WHILE men aged over 85 have one of the highest suicide rates in Australia they are often overlooked in the fight against suicide.
The organisation which provides opportunities for people living with mental illness based its conclusion on the results of a 2014 statistics study.
“Life events commonly associated with elderly suicide include the death of a loved one, physical and mental illness, cognitive impairment, unmanageable pain, fear of dying, loneliness and major changes in roles, such as retirement,” Mentis Assist CEO Terry Palioportas said last week, which included Suicide Prevention Day and R U Okay? Day.
“Social isolation or a lack of social supports has been found to be a contributing factor in the lives of some elderly men, leading to a decline in life skills, poor eating habits and even substance abuse,” Mr Palioportas said.
“After retirement, a significant number of men feel a sense of worthlessness or hopelessness leading to feelings of depression or overwhelming anxiety.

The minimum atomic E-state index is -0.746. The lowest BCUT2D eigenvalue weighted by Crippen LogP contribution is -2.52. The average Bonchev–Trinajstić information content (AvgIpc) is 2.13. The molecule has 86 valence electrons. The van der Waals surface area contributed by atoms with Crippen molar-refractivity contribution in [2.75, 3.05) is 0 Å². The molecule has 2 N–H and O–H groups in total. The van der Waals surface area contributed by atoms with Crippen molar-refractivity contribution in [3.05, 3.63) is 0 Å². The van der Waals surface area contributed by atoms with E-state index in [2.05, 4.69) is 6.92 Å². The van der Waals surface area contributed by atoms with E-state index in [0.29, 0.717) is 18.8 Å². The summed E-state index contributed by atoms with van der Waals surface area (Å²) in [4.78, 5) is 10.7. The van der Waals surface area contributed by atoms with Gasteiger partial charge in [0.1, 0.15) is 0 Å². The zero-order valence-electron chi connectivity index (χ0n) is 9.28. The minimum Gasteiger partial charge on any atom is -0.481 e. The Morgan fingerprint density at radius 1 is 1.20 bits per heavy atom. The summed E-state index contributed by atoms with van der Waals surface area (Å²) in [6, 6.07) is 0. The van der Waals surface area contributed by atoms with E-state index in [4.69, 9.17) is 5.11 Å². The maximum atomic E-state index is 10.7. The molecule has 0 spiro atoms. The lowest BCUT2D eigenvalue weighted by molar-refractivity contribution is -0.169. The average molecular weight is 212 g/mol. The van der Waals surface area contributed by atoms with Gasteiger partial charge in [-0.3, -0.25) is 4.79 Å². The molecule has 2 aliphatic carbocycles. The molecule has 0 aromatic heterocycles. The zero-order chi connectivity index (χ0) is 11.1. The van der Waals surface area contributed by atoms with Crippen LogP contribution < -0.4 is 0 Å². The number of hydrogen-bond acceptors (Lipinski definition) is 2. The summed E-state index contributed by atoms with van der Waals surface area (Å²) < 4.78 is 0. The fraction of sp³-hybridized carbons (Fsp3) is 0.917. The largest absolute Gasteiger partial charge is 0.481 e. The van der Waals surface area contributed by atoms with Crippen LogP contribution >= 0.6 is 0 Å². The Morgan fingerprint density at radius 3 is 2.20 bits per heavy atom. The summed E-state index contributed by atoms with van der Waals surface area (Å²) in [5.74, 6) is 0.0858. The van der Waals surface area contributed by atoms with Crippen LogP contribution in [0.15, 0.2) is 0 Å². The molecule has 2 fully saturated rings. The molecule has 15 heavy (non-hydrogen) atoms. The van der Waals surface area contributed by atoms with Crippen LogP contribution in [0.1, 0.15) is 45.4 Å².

“Historically, older men have often been conditioned not to acknowledge their feelings from as far back as their childhood and, therefore, see no way of expressing their fears. They are often afraid of being a burden to others.”
Mr Palioportas said social groups were a “great way to remain socially active and can help to encourage older men to get together with others with similar interests”.
“Groups provide an opportunity to participate in age-related programs, including health and physical activity, cognitive stimulation, emotional wellbeing and a wide variety of social inclusion programs, as well as getting together for meals,” he said.
Mentis Assist provides access and support workers who can assist with accessing local services in the area, including specialised planned activity groups.
The service received the Age Friendly Local Business Award at the recent Mornington Peninsula Delys Sargeant Age-Friendly Awards for its contributions towards creating a supportive community for older people on the Mornington Peninsula.
Those struggling with thoughts of depression or suicide can call Lifeline 13 11 14.
This piece was first seen on ‘MPNews’ September 18 2017.